If you want advice on how to test both items, I suggest an email to Udo Lang at Schaudt to ask him but be sure to include the model number of the control panel (normally printed on the front) and describe any symptoms fully. Udo.Lang@schaudt-gmbh.de
     
  9. tonyidle

    tonyidle Funster

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    If it's a rod type sensor it is electrically just as it looks. It has 5 rods: one common (the longest) and 4 cut to different heights to represent the levels marked on the meter. Shorting any rod to the common one should cause the meter to move to the appropriate position. The sensor can give accurate readings but if it doesn't, and the wiring is OK, the only possible faults will be one or both of the following: A disconnection between a rod and its wire will give no reading at all for the level that that rod represents. A poor connection between a rod and its wire (variable faults depending on whether its the common rod or one or more of the others).

    In the case of my own the faults were both the ones mentioned and were intermittent. The cause? I found that each rod could be pulled out of its hole in the top plastic holder. The holes were lined with a split copper tube soldered to a wire and all the copper tubes were green. The rods and copper connectors are embedded in hard resin that allows water into the copper/stainless steel connection hence the verdigris and intermittent connections. I believe that sooner rather than later all sensors of the same type will fail for the same reason and thus develop a reputation for unreliability. Renewal will still mean the new sensor is prone to the same fault.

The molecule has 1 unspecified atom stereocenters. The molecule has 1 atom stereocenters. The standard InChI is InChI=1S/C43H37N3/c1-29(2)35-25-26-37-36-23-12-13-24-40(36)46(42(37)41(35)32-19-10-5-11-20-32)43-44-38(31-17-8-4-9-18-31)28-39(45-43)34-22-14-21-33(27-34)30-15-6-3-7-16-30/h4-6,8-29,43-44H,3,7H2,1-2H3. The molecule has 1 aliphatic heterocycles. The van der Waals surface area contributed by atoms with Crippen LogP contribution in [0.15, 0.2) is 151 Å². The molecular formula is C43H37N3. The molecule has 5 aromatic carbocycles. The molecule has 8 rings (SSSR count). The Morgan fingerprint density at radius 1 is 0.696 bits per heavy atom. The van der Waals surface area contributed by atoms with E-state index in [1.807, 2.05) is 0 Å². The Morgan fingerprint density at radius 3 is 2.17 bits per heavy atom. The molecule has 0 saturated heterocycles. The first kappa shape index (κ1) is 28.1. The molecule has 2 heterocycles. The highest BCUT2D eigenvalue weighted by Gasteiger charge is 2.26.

I don't have a simple DiY permanent fix but what I did was to remove the rods, cut off the wiring and machine out the resin & copper on a lathe. I put a blob of braze (or bronze weld for the purists) on top of each rod, soldered the correct wire to each rod, replaced them in the cap, and filled the void with Sikaflex. So far so good and it has read accurately for 18 months since.
     
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  10. Cavs

    Cavs Funster

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    I have similar sensors on mine and went through the cleaning routine recently.

    I tested the rods by removing the sensor, connecting it back to the control panel then shorting the rods to the common feed as @tonyidle suggests. However, I found that to test properly you have to short all the rods that would be in the water at a particular level. For example, shorting the common rod and the shortest one produced an error on the panel (Schaudt digital display). To test the 'full' position I had to connect all the sensing rods together, then short them across to the common.

    One simple way to test a sensor would be to swap the wiring connectors and see whether the fault appears to be relocated to the other tank.
     
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  11. tonyidle

    tonyidle Funster

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    I'd forgotten that bit until you mentioned it:rolleyes:.
     
  12. felix1047

    felix1047 Funster

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    Thanks to everyone for their input.The information has been very helpful to me